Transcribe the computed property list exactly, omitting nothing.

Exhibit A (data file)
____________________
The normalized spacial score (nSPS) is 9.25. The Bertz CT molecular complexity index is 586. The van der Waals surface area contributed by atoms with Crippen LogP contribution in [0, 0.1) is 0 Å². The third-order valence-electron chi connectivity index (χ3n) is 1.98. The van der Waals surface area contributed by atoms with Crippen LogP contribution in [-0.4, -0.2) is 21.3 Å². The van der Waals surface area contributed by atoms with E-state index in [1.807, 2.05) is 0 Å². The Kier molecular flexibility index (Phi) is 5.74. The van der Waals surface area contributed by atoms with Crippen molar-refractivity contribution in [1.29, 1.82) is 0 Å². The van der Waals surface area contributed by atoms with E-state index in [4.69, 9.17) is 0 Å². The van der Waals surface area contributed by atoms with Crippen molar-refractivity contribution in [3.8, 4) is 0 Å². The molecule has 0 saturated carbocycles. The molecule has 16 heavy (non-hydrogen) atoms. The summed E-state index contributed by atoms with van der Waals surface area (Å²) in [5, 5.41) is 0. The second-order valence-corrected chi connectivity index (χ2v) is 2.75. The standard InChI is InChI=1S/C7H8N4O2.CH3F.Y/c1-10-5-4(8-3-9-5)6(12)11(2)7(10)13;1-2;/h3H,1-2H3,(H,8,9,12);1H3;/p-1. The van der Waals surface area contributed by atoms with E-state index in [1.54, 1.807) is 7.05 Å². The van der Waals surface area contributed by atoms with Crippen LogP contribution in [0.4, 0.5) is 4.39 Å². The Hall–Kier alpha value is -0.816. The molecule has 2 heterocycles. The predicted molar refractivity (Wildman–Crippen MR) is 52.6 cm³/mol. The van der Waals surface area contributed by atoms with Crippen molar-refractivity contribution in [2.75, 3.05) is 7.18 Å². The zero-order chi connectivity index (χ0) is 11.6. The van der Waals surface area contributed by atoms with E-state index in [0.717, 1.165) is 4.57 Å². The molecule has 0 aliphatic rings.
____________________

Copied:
The normalized spacial score (nSPS) is 9.25. The Bertz CT molecular complexity index is 586. The van der Waals surface area contributed by atoms with Crippen LogP contribution in [0, 0.1) is 0 Å². The third-order valence-electron chi connectivity index (χ3n) is 1.98. The van der Waals surface area contributed by atoms with Crippen LogP contribution in [-0.4, -0.2) is 21.3 Å². The van der Waals surface area contributed by atoms with E-state index in [1.807, 2.05) is 0 Å². The Kier molecular flexibility index (Phi) is 5.74. The van der Waals surface area contributed by atoms with Crippen molar-refractivity contribution in [1.29, 1.82) is 0 Å². The van der Waals surface area contributed by atoms with E-state index in [4.69, 9.17) is 0 Å². The van der Waals surface area contributed by atoms with Crippen molar-refractivity contribution in [3.8, 4) is 0 Å². The molecule has 0 saturated carbocycles. The molecule has 16 heavy (non-hydrogen) atoms. The summed E-state index contributed by atoms with van der Waals surface area (Å²) in [5, 5.41) is 0. The second-order valence-corrected chi connectivity index (χ2v) is 2.75. The standard InChI is InChI=1S/C7H8N4O2.CH3F.Y/c1-10-5-4(8-3-9-5)6(12)11(2)7(10)13;1-2;/h3H,1-2H3,(H,8,9,12);1H3;/p-1. The van der Waals surface area contributed by atoms with E-state index in [1.54, 1.807) is 7.05 Å². The van der Waals surface area contributed by atoms with Crippen LogP contribution in [0.4, 0.5) is 4.39 Å². The Hall–Kier alpha value is -0.816. The molecule has 2 heterocycles. The predicted molar refractivity (Wildman–Crippen MR) is 52.6 cm³/mol. The van der Waals surface area contributed by atoms with Crippen molar-refractivity contribution in [2.75, 3.05) is 7.18 Å². The zero-order chi connectivity index (χ0) is 11.6. The van der Waals surface area contributed by atoms with E-state index in [0.717, 1.165) is 4.57 Å². The molecule has 0 aliphatic rings.